This article in the Economist magazine sparked a physics debate in my pub, on the topic of straight-line trajectories:

My protagonist was arguing that any body in a gravitational field will be subject to downward forces, no matter how fast it was going horizontally. His beermat calculation was (doubling the speed of the 30k shot) 4000kph = 1,111.1 m/s and therefore a travel time of 27 seconds over 30km. With a gravitational constant of 9.81 vertical falling distance ought to be 9.81*27*27*0.5 or 3,575m. Rather a lot.

But alas, the earth is not vacuous. So I plugged some numbers in to this terminal velocity calculator here and a 10kg mass, 0.02 cross-section, 0.3 drag co-efficient gives me around 140m/s. Lets assume 5 seconds to reach terminal velocity and decent is additive after, 140*22 still gives me over 3km vertical decent.

- accepted, and I'm not asking for anything exact, something else is missing here.

Could Mr Finkenaur be referring to a non-Euclidean spherical geometry straight line that meant the slug was always 20ft (say) off the ground and in effect in orbit? I'd go with that kind of 'straight-line'. But orbital velocity is way over atmospheric speeds.

Side note: A Distance to the Horizon Calculator tells me that I'd need to be at least 18m above the ground in order to fire 30km tangentially at the earth and the target would also have to be 18m above the ground. Doesn't suggest its useful against tanks if truly Euclidean.

The projectile could have lift, depending on its orientation. At those speeds, even small effects can get significant.

Those things don't reach terminal velocity over 30km, not even speeds close to it. I remember speed estimates as high as 3km/s. That would give 10 seconds flight time, and 500m corresponding drop. Too much for a straight line (still just 1 degree deviation), but add a bit of aerodynamics (and the curvature of earth as a smaller effect) and it can fit.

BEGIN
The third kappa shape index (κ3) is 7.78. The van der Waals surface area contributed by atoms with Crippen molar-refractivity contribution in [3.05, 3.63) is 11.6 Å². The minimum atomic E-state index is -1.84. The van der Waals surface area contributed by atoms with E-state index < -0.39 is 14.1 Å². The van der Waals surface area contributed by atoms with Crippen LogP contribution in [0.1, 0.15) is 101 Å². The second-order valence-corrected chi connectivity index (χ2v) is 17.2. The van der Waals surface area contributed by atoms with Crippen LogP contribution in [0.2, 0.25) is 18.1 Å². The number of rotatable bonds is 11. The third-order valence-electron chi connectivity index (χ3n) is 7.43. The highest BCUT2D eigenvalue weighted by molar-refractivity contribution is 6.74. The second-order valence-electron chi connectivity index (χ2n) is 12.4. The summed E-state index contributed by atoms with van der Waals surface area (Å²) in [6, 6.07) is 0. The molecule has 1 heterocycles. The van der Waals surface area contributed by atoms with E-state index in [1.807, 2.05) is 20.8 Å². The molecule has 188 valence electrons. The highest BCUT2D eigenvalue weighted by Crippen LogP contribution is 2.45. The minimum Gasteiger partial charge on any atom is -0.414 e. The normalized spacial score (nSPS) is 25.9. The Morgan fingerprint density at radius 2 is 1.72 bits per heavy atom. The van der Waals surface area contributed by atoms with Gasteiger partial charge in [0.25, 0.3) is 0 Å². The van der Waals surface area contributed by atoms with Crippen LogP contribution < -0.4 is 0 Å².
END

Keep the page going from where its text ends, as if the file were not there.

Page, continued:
If the author is indeed referring to non-Euclidean spherical geometry in an article for the Economist, it's probably the first time such a reference has been made in that august, albeit non-physics, publication.

ok I buy that, it seems to be a good candidate for my missing factor...

..so as the slug drops as a result of gravity it we get an aerodynamic lift component via an angle of attack, so it effectively becomes a symmetrical airfoil. I was imagining the projectile was bullet-like plus fins (for spin stability and accuracy) so the forces would be balanced. Seems like a tiny force against the constancy of gravity but magnified by its speed?

@steamking; indeed. Its true the conversation quoted in the Economist is inadequate for not qualifying the speakers geometry in his assertion about a "straight line". There is a great deal of information about the forces required to move the slug horizontally but little about the forces balancing it vertically to produce the straight-line effect. Hence my interest.